2009 Volume 47 Issue 3 Pages 301-312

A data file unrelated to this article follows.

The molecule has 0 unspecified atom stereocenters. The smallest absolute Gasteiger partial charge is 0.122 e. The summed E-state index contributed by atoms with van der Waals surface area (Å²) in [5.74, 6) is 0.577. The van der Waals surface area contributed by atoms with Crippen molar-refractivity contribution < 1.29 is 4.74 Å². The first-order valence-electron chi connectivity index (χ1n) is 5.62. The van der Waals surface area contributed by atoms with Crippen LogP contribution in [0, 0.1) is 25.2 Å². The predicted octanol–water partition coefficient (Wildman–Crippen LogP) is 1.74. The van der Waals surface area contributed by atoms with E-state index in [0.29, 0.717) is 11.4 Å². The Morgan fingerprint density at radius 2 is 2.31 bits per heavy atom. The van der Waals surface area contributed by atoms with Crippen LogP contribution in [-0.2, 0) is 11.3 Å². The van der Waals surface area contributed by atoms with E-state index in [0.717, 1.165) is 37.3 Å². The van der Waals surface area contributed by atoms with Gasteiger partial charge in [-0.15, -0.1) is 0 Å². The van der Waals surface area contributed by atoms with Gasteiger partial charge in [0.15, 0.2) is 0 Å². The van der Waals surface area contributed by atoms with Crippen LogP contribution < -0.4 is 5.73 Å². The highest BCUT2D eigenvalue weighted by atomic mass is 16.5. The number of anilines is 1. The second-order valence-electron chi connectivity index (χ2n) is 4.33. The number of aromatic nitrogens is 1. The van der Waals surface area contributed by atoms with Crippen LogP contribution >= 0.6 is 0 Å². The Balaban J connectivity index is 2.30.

An increasing body of evidence now suggests that menstrual disorders may influence the development of Low Back Pain (LBP) among women of reproductive age. To investigate this issue in Japan, we conducted a large cross-sectional survey of female nurses from a university teaching hospital during 2008. Nurses reported a wide range of symptoms both prior to and during menstruation, including breast tenderness, stomach pain, light headedness and fatigue. Around three-quarters had experienced at least one episode of LBP in the previous 12-months, with most symptoms lasting one week or less. Increasing body weight was correlated with an increased risk of LBP affecting their daily activities (OR: 12.94, 95%CI: 1.54-116.56). Having three or more children was correlated with a reduced risk of experiencing LBP (OR: 0.13, 95%CI: 0.01-0.97). Nurses who reported breast tenderness prior to menstruation were twice as likely to suffer LBP (OR: 2.09, 95%CI: 1.20-3.73), while those who reported breast tenderness during menstruation were almost twice as likely to suffer LBP that interfered with their daily activities (OR: 1.85, 95%CI: 1.06-3.32). Overall, our study suggests that reproductive symptoms and menstrual disorders may influence the development of LBP among Japanese nurses, although the magnitude of this effect appears to be less than that reported in some previous research.